Peggy Lee

Norma Deloris Egstrom from Jamestown, North Dakota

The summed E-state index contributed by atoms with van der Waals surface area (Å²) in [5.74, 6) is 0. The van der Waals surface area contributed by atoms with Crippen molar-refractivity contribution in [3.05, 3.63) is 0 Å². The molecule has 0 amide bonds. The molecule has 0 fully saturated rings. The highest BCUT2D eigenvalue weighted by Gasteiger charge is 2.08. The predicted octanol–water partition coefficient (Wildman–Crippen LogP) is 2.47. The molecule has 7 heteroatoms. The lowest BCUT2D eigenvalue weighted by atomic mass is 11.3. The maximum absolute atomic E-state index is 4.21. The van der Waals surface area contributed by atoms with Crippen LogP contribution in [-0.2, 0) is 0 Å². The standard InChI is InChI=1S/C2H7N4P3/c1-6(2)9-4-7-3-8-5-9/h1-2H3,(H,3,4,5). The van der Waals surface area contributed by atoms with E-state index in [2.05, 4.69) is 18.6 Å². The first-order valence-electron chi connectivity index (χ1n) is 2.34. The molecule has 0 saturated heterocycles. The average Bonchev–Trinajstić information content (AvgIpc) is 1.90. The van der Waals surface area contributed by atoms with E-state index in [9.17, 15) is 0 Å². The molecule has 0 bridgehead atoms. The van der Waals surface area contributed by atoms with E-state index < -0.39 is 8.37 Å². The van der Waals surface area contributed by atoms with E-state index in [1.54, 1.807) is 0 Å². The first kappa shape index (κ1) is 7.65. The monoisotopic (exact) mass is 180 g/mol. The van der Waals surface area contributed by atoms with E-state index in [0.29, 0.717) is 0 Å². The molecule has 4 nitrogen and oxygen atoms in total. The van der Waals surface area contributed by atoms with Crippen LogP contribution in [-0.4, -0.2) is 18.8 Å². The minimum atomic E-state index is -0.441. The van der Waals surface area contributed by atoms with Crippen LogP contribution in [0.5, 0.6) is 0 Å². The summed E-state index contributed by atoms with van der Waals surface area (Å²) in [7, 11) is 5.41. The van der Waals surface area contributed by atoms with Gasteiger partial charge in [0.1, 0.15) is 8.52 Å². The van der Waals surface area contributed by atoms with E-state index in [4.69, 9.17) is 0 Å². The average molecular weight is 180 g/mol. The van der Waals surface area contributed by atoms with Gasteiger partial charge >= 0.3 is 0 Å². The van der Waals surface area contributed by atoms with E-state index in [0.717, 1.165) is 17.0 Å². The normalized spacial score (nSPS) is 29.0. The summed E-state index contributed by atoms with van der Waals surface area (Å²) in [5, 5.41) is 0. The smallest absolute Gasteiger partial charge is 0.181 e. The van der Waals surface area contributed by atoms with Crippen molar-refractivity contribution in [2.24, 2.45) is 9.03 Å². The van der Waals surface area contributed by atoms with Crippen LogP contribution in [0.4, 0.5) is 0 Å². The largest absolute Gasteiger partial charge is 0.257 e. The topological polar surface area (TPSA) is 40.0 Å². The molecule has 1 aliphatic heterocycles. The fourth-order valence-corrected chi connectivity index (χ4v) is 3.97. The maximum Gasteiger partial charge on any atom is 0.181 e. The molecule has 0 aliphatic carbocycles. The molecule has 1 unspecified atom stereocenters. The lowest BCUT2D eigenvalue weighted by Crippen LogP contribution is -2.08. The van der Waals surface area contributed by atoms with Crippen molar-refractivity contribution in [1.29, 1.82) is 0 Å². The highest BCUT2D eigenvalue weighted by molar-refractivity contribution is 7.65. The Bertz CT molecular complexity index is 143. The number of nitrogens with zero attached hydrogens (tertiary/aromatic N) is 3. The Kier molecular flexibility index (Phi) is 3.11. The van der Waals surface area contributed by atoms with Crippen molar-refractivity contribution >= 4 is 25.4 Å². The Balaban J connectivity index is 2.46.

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Peggy Lee returns to her roots, at least by name and location, with Norma Deloris Egstrom from Jamestown, North Dakota, reminding fans of the name and place on her birth certificate. The album is credited as "produced & conceived by Tom Catalano." Maybe Catalano's conception was the LP title. If he also chose the songs and the arranger/conductor, he didn't really do much different from recent Peggy Lee albums, however. Once again, the collection is a mixture of contemporary material with songs Lee might have sung back at the start of her career in the 1940s. Arranger/conductor Artie Butler employs a studio of jazz-pop session aces like guitarist Larry Carlton, pianist Michael Omartian, percussionist Victor Feldman, and drummer Earl Palmer, then adds horn and string charts at various points. Early-‘70s pop stars like the Carpenters, Elton John, and Leon Russell are evoked in selections like the leadoff track, Lesley Duncan's "Love Song" (most prominently heard on John's 1971 album Tumbleweed Connection), Russell's "A Song for You," and his and Bonnie Bramlett's groupie lament "Superstar," a hit for the Carpenters. While Butler tries for unusual arrangements in spots, there isn't much that Lee can do with such songs that hasn't been done already, and she settles for rendering them in her calm, precise voice. Not surprisingly, she sounds much more at home in the album's second half, when she gets a chance to handle more vintage songs such as Lil Hardin Armstrong's 1939 copyright "Just for a Thrill," and the album comes to a close with a double shot of such nostalgia, combining two 1940s hits, "The More I See You" and "I'll Be Seeing You." Thus, does Lee, in the hands of Catalano and Butler, continue to try to bridge the old with the new, and she continues to succeed modestly. [Norma Deloris Egstrom from Jamestown, North Dakota turned out to be Peggy Lee's final recording for Capitol Records, a label she joined in 1945 and stayed with, except for a five-year stint at Decca, 1952-1957, through 1972.]

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